Do you have a sneaking suspicion that your average blood sugar levels might be a little high? If so, it's time to find out for sure. The easiest way to do this is to use a Hemoglobin (HbA1c) A1c Calculator. This calculator will help you convert your average blood sugar level into A1c percentage, so you can see where you stand. Knowing your A1c percentage is a great way to start taking steps to improve your blood sugar levels and to have your diabetes under control. Stay healthy and happy!

What is A1c, and Why is It Important to Know Your Percentage?

A1c is a measure of your average blood sugar level over the past two to three months. It's important to know your A1c percentage because it can help you and your doctor see how well your diabetes treatment plan is working. If your A1c is too high, your blood sugar levels are too high, which can lead to serious health complications like heart disease, kidney disease, nerve damage, and blindness.

How to Use a Hemoglobin (Hba1c) A1c Calculator

To use a Hemoglobin (HbA1c) A1c Calculator, all you need is your average blood sugar level. You can find this number by taking your blood sugar levels several times throughout the day and then averaging out the numbers. Once you have your average blood sugar level, simply enter it into the calculator, giving you your A1c percentage.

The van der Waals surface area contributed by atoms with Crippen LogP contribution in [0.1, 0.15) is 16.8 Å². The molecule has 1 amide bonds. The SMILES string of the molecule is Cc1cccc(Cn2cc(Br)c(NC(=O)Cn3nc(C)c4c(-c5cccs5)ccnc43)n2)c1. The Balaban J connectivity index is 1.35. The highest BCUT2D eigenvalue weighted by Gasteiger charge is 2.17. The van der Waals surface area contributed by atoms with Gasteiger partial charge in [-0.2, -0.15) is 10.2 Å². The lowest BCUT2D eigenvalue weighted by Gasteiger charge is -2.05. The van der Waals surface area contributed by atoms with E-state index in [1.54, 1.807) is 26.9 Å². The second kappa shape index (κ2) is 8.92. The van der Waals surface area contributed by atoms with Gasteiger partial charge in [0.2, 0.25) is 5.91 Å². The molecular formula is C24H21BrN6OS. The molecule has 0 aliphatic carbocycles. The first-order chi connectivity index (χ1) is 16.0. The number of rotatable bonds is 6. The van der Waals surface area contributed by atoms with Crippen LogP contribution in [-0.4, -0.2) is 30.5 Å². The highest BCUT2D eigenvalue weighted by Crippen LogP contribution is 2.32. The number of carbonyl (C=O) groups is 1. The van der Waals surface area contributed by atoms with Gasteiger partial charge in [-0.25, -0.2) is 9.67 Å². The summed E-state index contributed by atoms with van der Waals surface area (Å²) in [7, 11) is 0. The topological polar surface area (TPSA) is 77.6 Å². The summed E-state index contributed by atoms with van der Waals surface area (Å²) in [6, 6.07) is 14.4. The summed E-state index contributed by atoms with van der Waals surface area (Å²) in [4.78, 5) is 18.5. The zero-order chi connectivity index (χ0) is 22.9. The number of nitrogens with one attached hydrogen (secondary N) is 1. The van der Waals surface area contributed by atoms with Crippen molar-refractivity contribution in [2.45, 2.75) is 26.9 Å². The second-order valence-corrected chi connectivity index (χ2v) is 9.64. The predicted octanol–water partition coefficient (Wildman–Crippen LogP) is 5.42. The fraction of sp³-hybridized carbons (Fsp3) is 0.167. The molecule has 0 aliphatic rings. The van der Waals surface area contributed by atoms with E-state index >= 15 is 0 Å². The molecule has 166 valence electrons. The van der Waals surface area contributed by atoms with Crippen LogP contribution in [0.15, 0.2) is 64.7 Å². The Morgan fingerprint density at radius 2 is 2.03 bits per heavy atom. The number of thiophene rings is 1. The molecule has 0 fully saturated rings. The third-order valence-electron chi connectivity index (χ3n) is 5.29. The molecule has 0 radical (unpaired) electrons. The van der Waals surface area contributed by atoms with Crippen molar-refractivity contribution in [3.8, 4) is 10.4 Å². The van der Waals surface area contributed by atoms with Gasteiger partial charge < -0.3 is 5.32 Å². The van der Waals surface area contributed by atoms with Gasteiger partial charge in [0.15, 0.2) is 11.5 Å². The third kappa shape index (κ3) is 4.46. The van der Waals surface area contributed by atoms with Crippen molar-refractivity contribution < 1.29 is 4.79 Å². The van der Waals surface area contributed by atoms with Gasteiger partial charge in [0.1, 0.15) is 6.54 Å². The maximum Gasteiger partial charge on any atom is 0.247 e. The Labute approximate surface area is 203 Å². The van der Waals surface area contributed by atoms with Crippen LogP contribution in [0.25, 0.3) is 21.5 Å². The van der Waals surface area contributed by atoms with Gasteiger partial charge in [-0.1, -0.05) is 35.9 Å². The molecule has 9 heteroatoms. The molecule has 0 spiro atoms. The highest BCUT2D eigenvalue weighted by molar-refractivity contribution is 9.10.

Normal A1c Range and A1c Level Charts

Now that you know your A1c percentage, what does it mean? The American Diabetes Association (ADA) has set these A1c targets:

  • Normal: Less than 5.7%
  • Prediabetes: 5.7% to 6.4%
  • Diabetes: 6.5% or higher

The Difference Between Estimated Average Glucose (EAG) and A1c

While A1c is a great way to get an idea of your average blood sugar level, it's not the only way. Another option is Estimated Average Glucose (EAG). EAG is a calculation that uses your A1c percentage to estimate your average blood sugar levels.

The main difference between A1c and EAG is that A1c measures your blood sugar levels over a period of two to three months and is reported in percentage %, while EAG estimates your blood sugar levels that are reported in mg/dL or mmol/L.

If you're concerned about your results, talk to your doctor. They can help you interpret your results and develop a plan to improve your diabetes management.

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About the Author

Ely Fornoville

Hi, I'm Ely Fornoville, and I am the founder of Diabetic Me. Being a type 1 diabetic since 1996, I developed a passion to help people learn more about diabetes. I write about diabetes and share stories from other diabetics around the world. I currently use a Medtronic Guardian 4 CGM and a MiniMed 780G insulin pump with Humalog insulin.

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